Faculty in the College of Behavioral, Social and Health Sciences (CBSHS) have developed an evidence-based peer observation program to enhance teaching effectiveness and improve student outcomes.
The CBSHS Teaching Effectiveness Community is designed to elevate the College’s reputation for excellence in teaching and equip early, mid- and late-career faculty members with tools to continually develop and improve their teaching practices.
Becky Tugman, senior lecturer in the Department of Public Health Sciences and senior faculty fellow for the Office of Teaching Effectiveness and Innovation (OTEI), identified an area of need among faculty members in the College and proposed the program as a way to measure teaching effectiveness for both lecturers and tenure-track faculty.
Now in its third year, the committee consists of faculty members from each of the College’s seven academic departments and offers a six-step program that assesses participants’ organization, presentation skills, classroom climate and teaching strategies. The committee does not make assessments based on course content.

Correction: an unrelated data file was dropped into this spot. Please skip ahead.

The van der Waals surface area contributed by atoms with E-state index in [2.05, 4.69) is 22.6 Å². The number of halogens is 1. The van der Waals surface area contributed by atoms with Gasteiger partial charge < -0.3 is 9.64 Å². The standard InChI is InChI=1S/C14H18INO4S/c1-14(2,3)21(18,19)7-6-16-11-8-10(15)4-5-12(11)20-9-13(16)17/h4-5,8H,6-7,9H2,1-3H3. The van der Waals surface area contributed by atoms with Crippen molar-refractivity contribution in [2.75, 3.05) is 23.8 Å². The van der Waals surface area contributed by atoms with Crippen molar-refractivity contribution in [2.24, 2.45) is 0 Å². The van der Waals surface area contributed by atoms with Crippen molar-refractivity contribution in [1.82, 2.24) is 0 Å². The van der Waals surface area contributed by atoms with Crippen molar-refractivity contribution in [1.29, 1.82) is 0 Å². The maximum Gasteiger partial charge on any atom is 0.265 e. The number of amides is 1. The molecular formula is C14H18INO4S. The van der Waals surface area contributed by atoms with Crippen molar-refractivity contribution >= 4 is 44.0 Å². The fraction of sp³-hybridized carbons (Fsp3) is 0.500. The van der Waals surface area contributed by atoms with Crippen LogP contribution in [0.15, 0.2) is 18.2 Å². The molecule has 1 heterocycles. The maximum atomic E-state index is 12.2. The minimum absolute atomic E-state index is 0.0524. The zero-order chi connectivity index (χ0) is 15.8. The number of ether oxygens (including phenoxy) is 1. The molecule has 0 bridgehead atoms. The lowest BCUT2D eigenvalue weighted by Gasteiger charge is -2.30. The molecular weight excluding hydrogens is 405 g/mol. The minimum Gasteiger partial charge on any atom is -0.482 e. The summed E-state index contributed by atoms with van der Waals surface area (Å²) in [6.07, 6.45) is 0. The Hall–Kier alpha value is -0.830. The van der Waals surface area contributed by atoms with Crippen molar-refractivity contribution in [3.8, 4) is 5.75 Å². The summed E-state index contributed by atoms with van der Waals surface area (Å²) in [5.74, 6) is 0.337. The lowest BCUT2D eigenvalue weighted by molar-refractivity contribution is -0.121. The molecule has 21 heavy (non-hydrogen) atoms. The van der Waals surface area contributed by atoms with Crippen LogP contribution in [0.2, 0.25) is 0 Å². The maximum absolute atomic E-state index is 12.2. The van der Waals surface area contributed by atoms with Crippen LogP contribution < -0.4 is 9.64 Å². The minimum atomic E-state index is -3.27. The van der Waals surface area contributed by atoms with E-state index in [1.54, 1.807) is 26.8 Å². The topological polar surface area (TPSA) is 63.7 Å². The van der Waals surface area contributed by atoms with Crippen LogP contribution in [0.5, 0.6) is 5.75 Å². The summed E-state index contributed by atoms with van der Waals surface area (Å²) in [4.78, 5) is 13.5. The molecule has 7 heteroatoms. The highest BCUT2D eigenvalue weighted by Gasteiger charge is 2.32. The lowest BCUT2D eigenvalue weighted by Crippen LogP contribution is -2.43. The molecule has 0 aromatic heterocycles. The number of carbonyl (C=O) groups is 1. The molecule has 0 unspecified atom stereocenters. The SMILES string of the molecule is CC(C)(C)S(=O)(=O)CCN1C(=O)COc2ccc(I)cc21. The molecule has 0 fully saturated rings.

Peer reviewers are trained on Teaching Effectiveness Community protocols by existing committee members with support from the Office of Teaching Effectiveness and Innovation director, Taimi Olsen.
Associate Dean for Undergraduate Studies, Faculty Affairs and Inclusive Excellence Denise Anderson said peer observations conducted by the Teaching Effectiveness Community benefit all CBSHS faculty members, as they are applicable to tenure and promotion and offer evidence-based feedback to improve teaching practices.
Interested participants can visit www.clemson.edu/cbshs to request an observation or learn more about protocols used by the Teaching Effectiveness Community.
The College of Behavioral, Social and Health Sciences is a 21st-century land-grant college joining together a unique combination of schools and departments: Communication, Nursing, Parks, Recreation and Tourism Management, Political Science, Psychology, Public Health Sciences and Sociology, Anthropology and Criminal Justice. These areas have distinctive characteristics and missions – all joined together by a common thread of service to people and communities.
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